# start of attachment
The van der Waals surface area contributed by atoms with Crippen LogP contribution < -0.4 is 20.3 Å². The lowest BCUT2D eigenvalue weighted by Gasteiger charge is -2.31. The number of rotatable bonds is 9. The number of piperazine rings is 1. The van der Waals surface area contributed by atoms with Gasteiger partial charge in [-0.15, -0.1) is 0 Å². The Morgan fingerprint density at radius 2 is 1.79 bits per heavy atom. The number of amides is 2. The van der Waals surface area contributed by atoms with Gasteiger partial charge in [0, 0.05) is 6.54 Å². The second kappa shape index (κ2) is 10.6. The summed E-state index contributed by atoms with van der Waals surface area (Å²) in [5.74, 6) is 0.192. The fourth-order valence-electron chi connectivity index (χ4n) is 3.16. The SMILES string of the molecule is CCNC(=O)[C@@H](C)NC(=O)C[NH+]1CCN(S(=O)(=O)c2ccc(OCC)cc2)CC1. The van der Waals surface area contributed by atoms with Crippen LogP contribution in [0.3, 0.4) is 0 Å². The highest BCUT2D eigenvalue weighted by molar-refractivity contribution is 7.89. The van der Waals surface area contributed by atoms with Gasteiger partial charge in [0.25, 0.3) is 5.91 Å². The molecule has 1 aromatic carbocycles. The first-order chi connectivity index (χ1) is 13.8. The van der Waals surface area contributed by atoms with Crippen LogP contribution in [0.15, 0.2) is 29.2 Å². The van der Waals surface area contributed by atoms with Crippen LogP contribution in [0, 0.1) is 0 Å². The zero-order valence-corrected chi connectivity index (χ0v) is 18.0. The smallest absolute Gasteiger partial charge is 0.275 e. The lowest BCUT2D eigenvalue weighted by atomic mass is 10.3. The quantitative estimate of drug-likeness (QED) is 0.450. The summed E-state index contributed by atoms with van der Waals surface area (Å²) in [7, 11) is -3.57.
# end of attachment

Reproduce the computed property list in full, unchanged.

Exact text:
The van der Waals surface area contributed by atoms with Crippen LogP contribution < -0.4 is 20.3 Å². The lowest BCUT2D eigenvalue weighted by Gasteiger charge is -2.31. The number of rotatable bonds is 9. The number of piperazine rings is 1. The van der Waals surface area contributed by atoms with Gasteiger partial charge in [-0.15, -0.1) is 0 Å². The Morgan fingerprint density at radius 2 is 1.79 bits per heavy atom. The number of amides is 2. The van der Waals surface area contributed by atoms with Gasteiger partial charge in [0, 0.05) is 6.54 Å². The second kappa shape index (κ2) is 10.6. The summed E-state index contributed by atoms with van der Waals surface area (Å²) in [5.74, 6) is 0.192. The fourth-order valence-electron chi connectivity index (χ4n) is 3.16. The SMILES string of the molecule is CCNC(=O)[C@@H](C)NC(=O)C[NH+]1CCN(S(=O)(=O)c2ccc(OCC)cc2)CC1. The van der Waals surface area contributed by atoms with Crippen LogP contribution in [0.3, 0.4) is 0 Å². The highest BCUT2D eigenvalue weighted by molar-refractivity contribution is 7.89. The van der Waals surface area contributed by atoms with Gasteiger partial charge in [0.25, 0.3) is 5.91 Å². The molecule has 1 aromatic carbocycles. The first-order chi connectivity index (χ1) is 13.8. The van der Waals surface area contributed by atoms with Crippen LogP contribution in [0.15, 0.2) is 29.2 Å². The van der Waals surface area contributed by atoms with Crippen LogP contribution in [0, 0.1) is 0 Å². The zero-order valence-corrected chi connectivity index (χ0v) is 18.0. The smallest absolute Gasteiger partial charge is 0.275 e. The lowest BCUT2D eigenvalue weighted by atomic mass is 10.3. The quantitative estimate of drug-likeness (QED) is 0.450. The summed E-state index contributed by atoms with van der Waals surface area (Å²) in [7, 11) is -3.57.